- Prepare for things to get worse before they get better. Previously functioning laws and community-based problem-solving practices have either been destroyed or severely weakened denying Eritrea a roadmap for quick recovery. When the regime goes (and it will go), the void can trigger unpredictable events a future dictator in waiting can hijack. How will such events be contained? That is when good leadership from EYSC and from change agents inside Eritrea will be most needed.
- Engage the YPFDJ positively. Challenge them to live up to the ideals of their name — Democracy and Justice. Many are misguided and/or misinformed but are smart enough (and hopefully humane enough) to see the irony of their ‘royal’ treatment at the expense of Eritreans their age who are doomed to a life of servitude. Based on its actions so far, the regime will have no qualms repeating the devastating ghedli-era civil war by pitting Eritreans against each other just to stay in power. Anticipate this and deny it its habitual addiction to sadistic pleasure.
- Reject the temptation to associate someone’s bad deeds with what percentage of their blood is Eritrean or with their religion or region. Such mindset diverts attention away from real issues that need to be addressed urgently. Repeating this mistake will only contribute to Eritrea’s backwardness, making it look more like Somalia and less like the civilized nation it should be.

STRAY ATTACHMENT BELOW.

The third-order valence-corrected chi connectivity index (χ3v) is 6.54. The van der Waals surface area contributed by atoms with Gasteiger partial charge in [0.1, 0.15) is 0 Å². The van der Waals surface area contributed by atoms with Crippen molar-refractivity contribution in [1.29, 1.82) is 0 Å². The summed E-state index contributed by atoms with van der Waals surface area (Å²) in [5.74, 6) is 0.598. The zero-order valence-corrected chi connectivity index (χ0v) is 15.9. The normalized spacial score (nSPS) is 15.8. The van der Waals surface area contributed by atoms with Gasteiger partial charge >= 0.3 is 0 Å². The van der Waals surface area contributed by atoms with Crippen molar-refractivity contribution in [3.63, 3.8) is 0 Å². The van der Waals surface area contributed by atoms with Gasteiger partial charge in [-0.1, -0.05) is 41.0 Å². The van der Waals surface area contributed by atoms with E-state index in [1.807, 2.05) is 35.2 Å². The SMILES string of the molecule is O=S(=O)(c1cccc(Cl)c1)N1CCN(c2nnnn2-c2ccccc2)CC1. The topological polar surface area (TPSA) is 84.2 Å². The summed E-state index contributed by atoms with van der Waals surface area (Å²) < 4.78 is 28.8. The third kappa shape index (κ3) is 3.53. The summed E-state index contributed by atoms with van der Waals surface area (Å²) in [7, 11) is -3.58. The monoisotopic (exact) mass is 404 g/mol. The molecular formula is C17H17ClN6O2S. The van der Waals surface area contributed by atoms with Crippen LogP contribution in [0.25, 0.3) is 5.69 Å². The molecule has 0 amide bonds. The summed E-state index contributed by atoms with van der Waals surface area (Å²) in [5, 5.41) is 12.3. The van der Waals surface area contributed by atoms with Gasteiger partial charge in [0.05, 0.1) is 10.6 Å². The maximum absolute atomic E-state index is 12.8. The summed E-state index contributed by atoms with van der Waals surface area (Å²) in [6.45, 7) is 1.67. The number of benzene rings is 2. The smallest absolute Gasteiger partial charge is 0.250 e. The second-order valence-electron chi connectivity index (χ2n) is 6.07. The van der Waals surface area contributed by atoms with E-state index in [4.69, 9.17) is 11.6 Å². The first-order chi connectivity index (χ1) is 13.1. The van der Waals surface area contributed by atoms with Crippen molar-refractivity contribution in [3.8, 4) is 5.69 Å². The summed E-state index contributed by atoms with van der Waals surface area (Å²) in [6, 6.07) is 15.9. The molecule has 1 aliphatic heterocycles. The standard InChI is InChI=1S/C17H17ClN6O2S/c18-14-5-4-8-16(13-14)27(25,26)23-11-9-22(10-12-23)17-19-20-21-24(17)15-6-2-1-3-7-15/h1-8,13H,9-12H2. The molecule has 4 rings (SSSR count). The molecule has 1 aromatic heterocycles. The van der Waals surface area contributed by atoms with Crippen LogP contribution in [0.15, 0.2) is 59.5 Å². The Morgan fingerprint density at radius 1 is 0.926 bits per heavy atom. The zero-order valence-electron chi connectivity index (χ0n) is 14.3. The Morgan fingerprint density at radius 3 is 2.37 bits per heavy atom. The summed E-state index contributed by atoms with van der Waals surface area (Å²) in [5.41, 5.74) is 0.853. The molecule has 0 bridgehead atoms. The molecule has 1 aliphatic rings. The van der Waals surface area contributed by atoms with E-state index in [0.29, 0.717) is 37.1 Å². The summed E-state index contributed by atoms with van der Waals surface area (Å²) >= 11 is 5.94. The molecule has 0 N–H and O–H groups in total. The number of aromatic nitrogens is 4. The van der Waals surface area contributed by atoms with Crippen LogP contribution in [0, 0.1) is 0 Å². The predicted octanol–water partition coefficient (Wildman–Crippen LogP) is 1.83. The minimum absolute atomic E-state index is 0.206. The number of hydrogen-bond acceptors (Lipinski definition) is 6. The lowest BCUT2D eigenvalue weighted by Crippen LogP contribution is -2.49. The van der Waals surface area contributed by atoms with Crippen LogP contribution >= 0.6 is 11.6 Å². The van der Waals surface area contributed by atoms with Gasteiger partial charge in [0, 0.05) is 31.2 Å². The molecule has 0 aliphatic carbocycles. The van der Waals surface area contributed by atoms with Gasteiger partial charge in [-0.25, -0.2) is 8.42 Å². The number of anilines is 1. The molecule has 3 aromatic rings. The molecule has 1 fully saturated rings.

- Refocus attention to the economy and good education ( the negatives Amanuel Mahdere has identified must be reversed). With hyperinflation and existing anemic economy (with exports estimated at $20 million annually), no one in Eritrea can afford day-to-day living with honest earnings today. Even higher revenues from gold over the next decade or so, will not change the situation much without fundamentally changing our educational and economic realities.
- Stay focused on the real issues. The regime has perfected the art of diverting people’s attention away from its failures by blaming others (CIA, Ethiopia etc). So much so that we easily recognize and condemn injustice with exaggerated moral indignation when we see it done to others only to fall silent or fish for incoherent excuses as we witness worse injustices committed by our own against our own. We don’t stop to think that the CIA did not mow down the disabled veterans in cold blood, embezzle money from families by holding aging parents hostage, create havoc in society by deposing and promoting religious leaders, or make Astier Yohannes and countless others disappear. And more recently, we know Ethiopia or the CIA did not shame Eritrea by picking a fight with a dead body.
With action-oriented and renewed energy, EYSC is on the right track to accomplish its stated goal to end dictatorship in Eritrea. Such worthy goal deserves our full support. If done well, Eritreans will finally be able to enjoy true freedom and justice which independence was supposed to have brought along 21 years ago.